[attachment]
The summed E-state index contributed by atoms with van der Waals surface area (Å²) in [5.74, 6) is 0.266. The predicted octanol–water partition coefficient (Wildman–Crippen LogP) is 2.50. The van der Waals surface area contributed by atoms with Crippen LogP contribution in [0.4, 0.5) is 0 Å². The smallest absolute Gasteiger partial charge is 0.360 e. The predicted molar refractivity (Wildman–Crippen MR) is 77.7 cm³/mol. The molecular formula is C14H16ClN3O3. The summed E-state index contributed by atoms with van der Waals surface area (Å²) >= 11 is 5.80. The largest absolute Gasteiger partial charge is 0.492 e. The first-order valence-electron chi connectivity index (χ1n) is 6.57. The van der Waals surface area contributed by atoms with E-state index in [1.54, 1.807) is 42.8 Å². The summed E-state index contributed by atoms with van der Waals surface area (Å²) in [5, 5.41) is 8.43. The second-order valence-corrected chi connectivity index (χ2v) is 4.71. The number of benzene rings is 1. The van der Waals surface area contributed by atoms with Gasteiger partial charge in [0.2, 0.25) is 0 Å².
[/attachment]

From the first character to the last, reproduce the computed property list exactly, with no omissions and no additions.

The summed E-state index contributed by atoms with van der Waals surface area (Å²) in [5.74, 6) is 0.266. The predicted octanol–water partition coefficient (Wildman–Crippen LogP) is 2.50. The van der Waals surface area contributed by atoms with Crippen LogP contribution in [0.4, 0.5) is 0 Å². The smallest absolute Gasteiger partial charge is 0.360 e. The predicted molar refractivity (Wildman–Crippen MR) is 77.7 cm³/mol. The molecular formula is C14H16ClN3O3. The summed E-state index contributed by atoms with van der Waals surface area (Å²) >= 11 is 5.80. The largest absolute Gasteiger partial charge is 0.492 e. The first-order valence-electron chi connectivity index (χ1n) is 6.57. The van der Waals surface area contributed by atoms with E-state index in [1.54, 1.807) is 42.8 Å². The summed E-state index contributed by atoms with van der Waals surface area (Å²) in [5, 5.41) is 8.43. The second-order valence-corrected chi connectivity index (χ2v) is 4.71. The number of benzene rings is 1. The van der Waals surface area contributed by atoms with Gasteiger partial charge in [0.2, 0.25) is 0 Å².